I can’t imagine a more perfect pairing of artwork than these — Andrew Werth’s Conceptual Frame, acrylic on panel, at left, and Charles Katzenbach’s Disorderly Colors, oil on glasswork, at right. Both are about precision and about color, and both artists have technical backgrounds — Mr. Werth in computer engineering and information networking, and Mr. Katzenbach in construction. Both artists are obsessed with pattern, and each has developed his own technique to explore patterns.
With their centered geometric shapes and bold colors, the glass paintings of Mr. Katzenbach are reminiscent of Tibetan mandalas, Islamic mosaic and textile art, and Amish quilt design. Mr. Werth’s paintings are inspired by his interest in cognitive science and the philosophy of mind, and consist of thousands of individual hand-painted marks. He is exploring color theory and perception and wants to create work that can be looked at again and again, because there is always something new to see in the way the colors and patterns emerge.
Mr. Katzenbach’s glass quilts are layered so you can see through some areas and not others. As a viewer moves, the painting changes as new elements become visible. Writes Mr. Werth: The colors we see are due to the pigmentation in our eyes as well as the neural structure of our brain. We generally think of vision as being like photography, where an entire image is presented to us at once. However, vision might be better compared-surprisingly-to touch, since it is only through the continuous probing and movement of our eyes that we are able to construct the world around us.
Reflections, an exhibition of colorful, eye-catching abstract paintings by Charles Katzenbach and Andrew Werth, will be on display at Artists’ Gallery April 9-May 2. A reception with the artists will be held at the gallery’s new location, 18 Bridge St., Lambertville, 6- 9 p.m. April 10.
In “Reflections”, Messrs. Katzenbach and Werth offer viewers a variety of visual experiences through the manipulation of paint, pattern, and surface. As you walk around the gallery, paintings change their appearance depending upon where you stand. In Mr. Katzenbach’s oil paintings on glass and mirrors, your angle of view determines which planes of color are revealed and which are hidden, with reflections from one layer interacting with the paint on another. Mr. Werth’s acrylic paintings make use of thousands of hand-painted marks of color that the eye integrates differently depending upon how far back you stand from the work. In addition, some works include reflective and pearlescent pigments whose appearance changes as you walk from left to right.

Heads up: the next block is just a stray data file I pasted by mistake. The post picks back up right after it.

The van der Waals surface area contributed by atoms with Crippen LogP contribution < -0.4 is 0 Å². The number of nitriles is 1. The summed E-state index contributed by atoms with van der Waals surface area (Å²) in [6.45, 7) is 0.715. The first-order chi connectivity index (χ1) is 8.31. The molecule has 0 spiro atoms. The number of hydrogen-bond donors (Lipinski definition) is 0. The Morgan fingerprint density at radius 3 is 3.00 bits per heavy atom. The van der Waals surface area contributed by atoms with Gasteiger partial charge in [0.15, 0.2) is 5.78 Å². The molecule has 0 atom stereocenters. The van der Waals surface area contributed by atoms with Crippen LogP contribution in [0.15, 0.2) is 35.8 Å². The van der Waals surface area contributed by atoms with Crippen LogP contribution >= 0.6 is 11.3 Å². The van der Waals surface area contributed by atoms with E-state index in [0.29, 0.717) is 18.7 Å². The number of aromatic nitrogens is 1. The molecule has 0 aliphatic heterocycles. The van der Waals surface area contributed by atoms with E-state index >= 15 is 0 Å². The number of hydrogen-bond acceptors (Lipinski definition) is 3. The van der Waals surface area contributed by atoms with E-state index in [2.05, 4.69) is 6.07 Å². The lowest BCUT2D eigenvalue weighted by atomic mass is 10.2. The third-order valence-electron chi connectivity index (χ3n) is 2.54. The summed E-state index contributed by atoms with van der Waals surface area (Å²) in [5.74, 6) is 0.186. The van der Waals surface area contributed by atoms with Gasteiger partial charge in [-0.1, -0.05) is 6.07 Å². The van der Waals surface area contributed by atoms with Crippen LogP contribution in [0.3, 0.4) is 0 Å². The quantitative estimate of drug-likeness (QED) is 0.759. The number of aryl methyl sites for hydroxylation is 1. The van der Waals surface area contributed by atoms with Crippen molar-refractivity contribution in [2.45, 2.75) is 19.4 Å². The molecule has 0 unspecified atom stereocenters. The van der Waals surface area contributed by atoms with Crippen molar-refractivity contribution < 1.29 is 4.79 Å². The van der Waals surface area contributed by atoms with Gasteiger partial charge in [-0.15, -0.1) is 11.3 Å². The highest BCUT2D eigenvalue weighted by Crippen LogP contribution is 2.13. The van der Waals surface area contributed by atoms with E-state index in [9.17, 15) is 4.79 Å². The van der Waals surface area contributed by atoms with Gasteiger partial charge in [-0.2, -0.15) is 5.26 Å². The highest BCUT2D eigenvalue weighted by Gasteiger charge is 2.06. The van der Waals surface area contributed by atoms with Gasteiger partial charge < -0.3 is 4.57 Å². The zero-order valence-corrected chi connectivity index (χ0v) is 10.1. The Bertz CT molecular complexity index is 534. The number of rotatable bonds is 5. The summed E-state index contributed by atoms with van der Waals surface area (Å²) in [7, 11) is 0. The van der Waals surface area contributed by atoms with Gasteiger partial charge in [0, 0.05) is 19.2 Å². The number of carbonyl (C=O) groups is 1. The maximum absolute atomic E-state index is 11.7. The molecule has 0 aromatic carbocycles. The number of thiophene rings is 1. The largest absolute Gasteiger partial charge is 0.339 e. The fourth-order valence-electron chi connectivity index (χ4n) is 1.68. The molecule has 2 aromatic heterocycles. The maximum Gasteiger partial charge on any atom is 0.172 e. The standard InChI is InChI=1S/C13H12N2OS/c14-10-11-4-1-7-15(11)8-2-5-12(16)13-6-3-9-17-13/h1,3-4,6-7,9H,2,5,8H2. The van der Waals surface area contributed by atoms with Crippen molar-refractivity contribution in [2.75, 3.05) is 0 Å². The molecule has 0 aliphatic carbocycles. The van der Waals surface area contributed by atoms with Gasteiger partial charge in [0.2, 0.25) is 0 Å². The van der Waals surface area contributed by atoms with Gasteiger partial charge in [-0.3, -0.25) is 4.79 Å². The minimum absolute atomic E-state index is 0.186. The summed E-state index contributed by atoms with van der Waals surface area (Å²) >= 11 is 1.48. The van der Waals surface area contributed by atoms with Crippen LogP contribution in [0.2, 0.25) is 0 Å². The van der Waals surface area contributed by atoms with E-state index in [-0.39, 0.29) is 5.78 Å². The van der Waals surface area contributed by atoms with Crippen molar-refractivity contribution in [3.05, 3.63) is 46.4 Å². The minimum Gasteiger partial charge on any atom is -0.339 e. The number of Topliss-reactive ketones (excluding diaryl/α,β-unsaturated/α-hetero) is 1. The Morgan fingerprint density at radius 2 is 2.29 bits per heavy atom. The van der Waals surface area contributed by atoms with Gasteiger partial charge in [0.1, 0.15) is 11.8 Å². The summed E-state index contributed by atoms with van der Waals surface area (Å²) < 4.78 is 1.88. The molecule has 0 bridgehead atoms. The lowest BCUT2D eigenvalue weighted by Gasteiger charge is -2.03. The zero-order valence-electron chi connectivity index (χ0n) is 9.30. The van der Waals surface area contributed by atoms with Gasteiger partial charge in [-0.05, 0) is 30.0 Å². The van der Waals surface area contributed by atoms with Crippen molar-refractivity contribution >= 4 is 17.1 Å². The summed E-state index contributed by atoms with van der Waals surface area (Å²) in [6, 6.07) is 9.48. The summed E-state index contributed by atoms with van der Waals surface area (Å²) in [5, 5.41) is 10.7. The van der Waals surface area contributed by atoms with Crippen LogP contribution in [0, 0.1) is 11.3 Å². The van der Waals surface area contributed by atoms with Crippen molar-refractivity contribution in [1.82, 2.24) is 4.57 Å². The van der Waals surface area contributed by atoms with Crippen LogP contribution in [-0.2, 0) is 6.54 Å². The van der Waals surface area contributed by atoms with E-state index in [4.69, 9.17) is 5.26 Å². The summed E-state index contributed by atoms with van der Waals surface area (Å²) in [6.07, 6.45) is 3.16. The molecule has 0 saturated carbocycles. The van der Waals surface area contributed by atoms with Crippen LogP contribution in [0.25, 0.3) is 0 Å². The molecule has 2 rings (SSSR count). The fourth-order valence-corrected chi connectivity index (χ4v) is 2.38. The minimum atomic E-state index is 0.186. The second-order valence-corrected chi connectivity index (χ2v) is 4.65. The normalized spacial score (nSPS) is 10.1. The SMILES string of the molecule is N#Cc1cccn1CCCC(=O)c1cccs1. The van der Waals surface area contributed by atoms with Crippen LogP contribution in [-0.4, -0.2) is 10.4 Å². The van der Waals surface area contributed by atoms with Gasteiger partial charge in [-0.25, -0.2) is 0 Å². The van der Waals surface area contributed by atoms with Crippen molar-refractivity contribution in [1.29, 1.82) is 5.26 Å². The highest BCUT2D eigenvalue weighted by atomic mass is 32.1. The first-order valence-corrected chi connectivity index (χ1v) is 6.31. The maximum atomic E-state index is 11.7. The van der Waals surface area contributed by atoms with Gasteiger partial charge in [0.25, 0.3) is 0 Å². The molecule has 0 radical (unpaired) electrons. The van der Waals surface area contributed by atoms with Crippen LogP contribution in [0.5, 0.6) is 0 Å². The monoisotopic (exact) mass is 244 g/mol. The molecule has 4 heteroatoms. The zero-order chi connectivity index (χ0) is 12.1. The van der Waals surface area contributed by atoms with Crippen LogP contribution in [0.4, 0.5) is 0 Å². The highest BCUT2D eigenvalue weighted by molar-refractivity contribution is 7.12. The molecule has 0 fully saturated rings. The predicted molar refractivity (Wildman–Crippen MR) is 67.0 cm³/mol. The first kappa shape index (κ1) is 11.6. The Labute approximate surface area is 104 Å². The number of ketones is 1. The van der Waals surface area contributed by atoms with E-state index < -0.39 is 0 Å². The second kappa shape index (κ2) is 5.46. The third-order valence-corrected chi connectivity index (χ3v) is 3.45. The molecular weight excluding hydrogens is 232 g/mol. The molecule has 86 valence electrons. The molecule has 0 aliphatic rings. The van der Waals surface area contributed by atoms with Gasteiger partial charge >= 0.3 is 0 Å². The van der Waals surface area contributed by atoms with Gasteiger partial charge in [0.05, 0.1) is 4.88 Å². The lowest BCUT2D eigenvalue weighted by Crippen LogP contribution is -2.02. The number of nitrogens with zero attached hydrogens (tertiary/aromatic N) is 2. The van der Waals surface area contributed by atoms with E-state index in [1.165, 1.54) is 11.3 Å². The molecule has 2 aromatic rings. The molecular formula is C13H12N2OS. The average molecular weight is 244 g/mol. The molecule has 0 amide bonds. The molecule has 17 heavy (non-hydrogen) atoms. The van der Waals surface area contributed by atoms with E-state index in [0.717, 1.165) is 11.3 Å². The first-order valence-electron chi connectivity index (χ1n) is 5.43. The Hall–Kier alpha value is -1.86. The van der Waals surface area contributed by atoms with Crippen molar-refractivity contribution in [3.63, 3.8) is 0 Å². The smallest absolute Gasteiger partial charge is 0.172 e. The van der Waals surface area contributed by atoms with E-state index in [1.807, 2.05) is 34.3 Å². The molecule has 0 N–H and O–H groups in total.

The title of the show, Reflection, also refers to a type of symmetry used by both artists in this exhibition. Mr. Katzenbach’s Disorderly Colors, for instance, is reflectively symmetrical in its design both vertically and horizontally, though as the title suggests, not in its dramatic use of color. Mr. Werth’s Conceptual Framework has a diagonal reflective symmetry in its geometry, a tessellation of patterns that include rotation and translation as well as reflection.
In addition to these literal reflections, both artists encourage viewers to consider reflections of a more metaphorical kind. Mr. Katzenbach has long been fascinated with Tibetan mandalas and the deeply spiritual and symbolic Sri Yantra. Mr. Werth’s paintings are often about how our embodied minds make sense of the world and are inspired by his interest in philosophy and cognitive science.
Charles Katzenbach studied art both at Princeton University with painter Esteban Vincente and master potter Toshiko Takaezu and then at the New York Studio School. He was featured in New Art International 2004 and has exhibited in solo and group shows throughout the Northeast. Katzenbach lives in Hopewell.
Andrew Werth received degrees in Computer Engineering and Information Networking from Carnegie Mellon University and has studied art at various schools in New York City including The Arts Students League, The School of Visual Arts, and The New School. His paintings have been exhibited at many tri-state venues from Philadelphia through Hudson, NY. Werth lives in West Windsor.